Warren Buffet has a saying, “Price is what you pay, value is what you get! As high school graduates and their parents deliberate over where/whether to attend college next year, this axiom should be at the forefront of their minds. While it is widely known that the costs of college skyrocketed over the past twenty years, it is not widely known that growth in wages and salaries lagged. The result of this dynamic is thousands of students across the country burdened with endless amounts of student loan debt. A recent article on CNBC.com reported that student loan debt is over $1.6 trillion and is the most significant portion of U.S. non-housing debt. The takeaway is that while a college education is still valuable, it may not be as valuable as it once was. Today, it pays to be more thoughtful about how to earn graduate and postgraduate degrees. Below are some ways parents can help guide children through this process and maximize the value of their education.
Focus Decision on Career Path
Expensive colleges, both public and private, should be avoided unless your child has 1) A clear idea of their career goals and 2) Compelling evidence showing how these universities will set them apart and help accelerate the achievement of those goals. While it’s understandable that many high school graduates are unsure about what career path to take, the cost of “figuring it out” once you get to college is too high and no longer makes sense. By having a clear idea of what they want to do, students can get more out of their time in college, and possibly save money by finishing sooner than the typical four-year timeframe.
Encourage a Delay
If your child is unsure of their career path and what to study, let them know it is ok to delay the decision. There is no law mandating the attendance college directly out of high school. In fact, delaying your child could potentially be much better off. So, before parents voice their displeasure, and why their child should not delay the decision to attend college, let me explain! The advantages to your child delaying may be that they 1) Gain knowledge and experience about potential career paths, which focuses future educational pursuits (See “Focus on Career Path” Above) 2) Work and save money to reduce/eliminate the need for burdensome loans and 3) Earn financial aid/ scholarships through their employment. (The military, and the GI Bill, is one option that comes to mind, but there are many others!) The point here is that attending college directly out of high school is not for everyone and trying to force it could be a costly mistake!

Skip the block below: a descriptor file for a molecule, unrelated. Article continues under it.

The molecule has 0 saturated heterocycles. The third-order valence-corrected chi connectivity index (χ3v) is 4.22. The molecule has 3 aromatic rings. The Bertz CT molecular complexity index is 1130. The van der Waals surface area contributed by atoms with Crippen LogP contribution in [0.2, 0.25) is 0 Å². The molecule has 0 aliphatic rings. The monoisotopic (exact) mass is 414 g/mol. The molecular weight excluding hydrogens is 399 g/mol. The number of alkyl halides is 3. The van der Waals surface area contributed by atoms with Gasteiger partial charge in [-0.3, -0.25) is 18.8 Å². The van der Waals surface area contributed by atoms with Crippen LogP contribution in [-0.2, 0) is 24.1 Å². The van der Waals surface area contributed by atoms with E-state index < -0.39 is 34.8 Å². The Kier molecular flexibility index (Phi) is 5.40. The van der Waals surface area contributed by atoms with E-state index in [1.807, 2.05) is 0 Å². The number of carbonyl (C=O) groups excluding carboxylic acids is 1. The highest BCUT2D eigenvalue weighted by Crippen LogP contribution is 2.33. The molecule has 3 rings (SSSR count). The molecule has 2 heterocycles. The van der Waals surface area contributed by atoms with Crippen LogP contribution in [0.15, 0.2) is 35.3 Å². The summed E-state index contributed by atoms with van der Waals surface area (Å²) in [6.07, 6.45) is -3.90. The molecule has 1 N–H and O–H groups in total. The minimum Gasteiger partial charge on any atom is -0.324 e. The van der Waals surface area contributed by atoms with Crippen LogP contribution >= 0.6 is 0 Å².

Understand Return on Investment
Once your child has a clear idea of their educational path and costs, they must then assess the potential return on their educational investment. If student loans will play a significant role in financing education, then this step is critical! Parents should help children 1) Research job opportunities available as a result of their future skill set 2) Have a general idea of what those job opportunities pay on average and 3) Develop a financial plan to pay down student debt over a reasonable time (10-15 years) after college, and at the same time maintain a moderate lifestyle.
Again, while education remains an important aspect of financial success, we must understand that the game has changed! Remember, “Price is what you pay, Value is what you get!” Doing one’s homework and thinking outside the box is critical to maximizing educational value in this new environment.
Follow The Welch Group every Tuesday morning on WBRC Fox 6 for the Money Tuesday segment.
Fox 6 Talking Points:
- Focus Decision on Career Path
- Encourage a Delay
- Understand Return on Investment
Marshall Clay CFP, JD, is a Partner and Senior Advisor at The Welch Group, LLC, which specializes in providing Fee-Only investment management and financial advice to families throughout the United States. Marshall is a graduate of the United States Military Academy in West Point, New York, the Cumberland School of Law in Birmingham, Alabama, and is a CERTIFIED FINANCIAL PLANNER™. In addition, Marshall is a frequent guest on local television stations as an expert on various financial planning matters. More information about The Welch Group and important Disclosures can be found on our website. Investing in securities involves the risk of loss. Different types of investments involve varying degrees of risk, and there can be no assurance that the future performance of any specific investment or investment strategy will be profitable or equal any historical performance level(s). Consult your financial advisor before acting on comments in this article.